Stockwell Depot  1967–79

Text by Sam Cornish; interviews by Sam Cornish and David Waterworth, preface by Jon Wood
Ridinghouse 2015 in association with University of Greenwich
£17.95  |  $32

27 × 24.3 cm   |  10 5/8 × 9 5/8 in
Softback
176 pp, 140 colour ill
ISBN: 978 1 909932 05 0

Founded in 1967, Stockwell Depot heralded the emergence of the London artists’ studio movement and gained international recognition as a centre for abstraction in Britain.


For over 25 years, this disused former brewery in south London functioned as a co-operative studio and exhibition space. Artists associated with the Depot – Roland Brener, Jennifer Durrant, David Evison, Katherine Gili, Peter Hide and Roelof Louw, amongst many others – held differing and often competing attitudes towards art. The ambitious work made and shown at the Depot tells the story of late modernism in Britain, tracing a period full of formal experimentation and critical debate.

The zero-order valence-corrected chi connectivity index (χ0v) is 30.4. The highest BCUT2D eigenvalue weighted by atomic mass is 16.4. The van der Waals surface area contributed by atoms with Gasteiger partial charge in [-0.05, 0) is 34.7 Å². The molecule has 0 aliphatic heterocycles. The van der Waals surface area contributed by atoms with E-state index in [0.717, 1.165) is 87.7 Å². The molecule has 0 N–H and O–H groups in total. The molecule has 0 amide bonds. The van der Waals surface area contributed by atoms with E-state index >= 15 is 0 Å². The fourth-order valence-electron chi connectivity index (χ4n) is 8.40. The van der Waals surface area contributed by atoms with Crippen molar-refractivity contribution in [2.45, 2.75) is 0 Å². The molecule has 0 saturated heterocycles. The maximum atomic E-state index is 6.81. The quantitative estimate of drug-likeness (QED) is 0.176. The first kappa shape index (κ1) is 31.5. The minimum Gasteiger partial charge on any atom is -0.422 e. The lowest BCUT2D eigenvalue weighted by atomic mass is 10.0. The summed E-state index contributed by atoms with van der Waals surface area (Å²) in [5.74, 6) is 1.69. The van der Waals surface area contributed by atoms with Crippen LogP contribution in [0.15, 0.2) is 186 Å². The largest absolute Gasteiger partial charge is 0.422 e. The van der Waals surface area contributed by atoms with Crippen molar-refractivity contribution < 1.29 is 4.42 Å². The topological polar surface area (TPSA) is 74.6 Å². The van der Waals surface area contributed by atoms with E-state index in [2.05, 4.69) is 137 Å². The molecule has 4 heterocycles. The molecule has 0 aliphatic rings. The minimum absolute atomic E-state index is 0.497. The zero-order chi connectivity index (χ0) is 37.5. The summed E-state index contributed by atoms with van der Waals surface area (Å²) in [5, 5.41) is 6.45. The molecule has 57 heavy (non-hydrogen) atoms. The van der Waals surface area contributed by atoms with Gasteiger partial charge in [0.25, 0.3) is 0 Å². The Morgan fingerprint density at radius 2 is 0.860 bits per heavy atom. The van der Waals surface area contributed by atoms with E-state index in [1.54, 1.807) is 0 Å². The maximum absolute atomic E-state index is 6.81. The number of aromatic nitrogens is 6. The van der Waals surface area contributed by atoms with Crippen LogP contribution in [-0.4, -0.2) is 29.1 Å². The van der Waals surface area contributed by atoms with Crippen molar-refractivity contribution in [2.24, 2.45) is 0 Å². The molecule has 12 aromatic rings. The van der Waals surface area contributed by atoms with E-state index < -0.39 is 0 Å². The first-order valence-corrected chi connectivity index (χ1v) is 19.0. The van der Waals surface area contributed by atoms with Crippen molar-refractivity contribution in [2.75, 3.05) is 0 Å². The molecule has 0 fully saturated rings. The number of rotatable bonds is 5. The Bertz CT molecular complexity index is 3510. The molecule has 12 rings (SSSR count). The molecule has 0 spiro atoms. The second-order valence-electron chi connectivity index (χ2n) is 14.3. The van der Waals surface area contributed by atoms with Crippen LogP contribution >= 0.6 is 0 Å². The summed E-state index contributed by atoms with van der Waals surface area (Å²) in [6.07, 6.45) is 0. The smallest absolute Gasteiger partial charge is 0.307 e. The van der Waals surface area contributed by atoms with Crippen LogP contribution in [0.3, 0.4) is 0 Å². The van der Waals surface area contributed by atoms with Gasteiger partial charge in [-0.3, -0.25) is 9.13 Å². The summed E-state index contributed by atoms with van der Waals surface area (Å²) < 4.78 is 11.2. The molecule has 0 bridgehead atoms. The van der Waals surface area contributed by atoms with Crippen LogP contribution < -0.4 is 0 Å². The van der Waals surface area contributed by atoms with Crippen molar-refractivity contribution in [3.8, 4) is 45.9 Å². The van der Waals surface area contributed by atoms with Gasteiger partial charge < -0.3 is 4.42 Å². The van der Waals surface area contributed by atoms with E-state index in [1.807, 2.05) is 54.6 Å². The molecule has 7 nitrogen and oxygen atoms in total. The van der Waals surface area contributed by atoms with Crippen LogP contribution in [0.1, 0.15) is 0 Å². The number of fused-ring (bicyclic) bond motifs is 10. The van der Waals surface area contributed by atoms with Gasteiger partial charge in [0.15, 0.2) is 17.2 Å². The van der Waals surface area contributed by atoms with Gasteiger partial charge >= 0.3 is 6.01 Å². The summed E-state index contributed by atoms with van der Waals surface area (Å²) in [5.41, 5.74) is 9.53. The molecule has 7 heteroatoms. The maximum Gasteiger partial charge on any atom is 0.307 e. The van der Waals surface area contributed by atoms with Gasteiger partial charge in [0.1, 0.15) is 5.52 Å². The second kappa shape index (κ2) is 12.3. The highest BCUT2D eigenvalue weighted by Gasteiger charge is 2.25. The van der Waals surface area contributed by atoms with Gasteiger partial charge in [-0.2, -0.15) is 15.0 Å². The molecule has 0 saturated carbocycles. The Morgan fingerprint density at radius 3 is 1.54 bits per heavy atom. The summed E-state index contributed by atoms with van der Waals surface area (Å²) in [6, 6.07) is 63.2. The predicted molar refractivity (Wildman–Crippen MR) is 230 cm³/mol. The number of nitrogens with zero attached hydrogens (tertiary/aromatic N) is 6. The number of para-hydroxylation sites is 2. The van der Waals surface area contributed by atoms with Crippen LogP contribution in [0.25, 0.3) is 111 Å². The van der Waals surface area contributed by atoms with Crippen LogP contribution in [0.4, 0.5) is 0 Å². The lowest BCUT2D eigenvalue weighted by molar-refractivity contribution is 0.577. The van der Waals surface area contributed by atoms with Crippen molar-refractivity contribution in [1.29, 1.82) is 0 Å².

Incorporating interviews with ten artists alongside a major essay by Sam Cornish, this volume is the first to examine the artists’ activities within a historical context and to track their development through the Depot’s pivotal annual exhibitions.

 

This publication coincides with the exhibition Stockwell Depot: 1967–79 at University of Greenwich Galleries, London (24 July – 12 September 2015).

Sam Cornish is a curator and writer on abstract art. He edited abstract critical from 2012–14. David Waterworth is a senior lecturer and curator of galleries at the University of Greenwich, London. Jon Wood is research curator at the Henry Moore Institute, Leeds.

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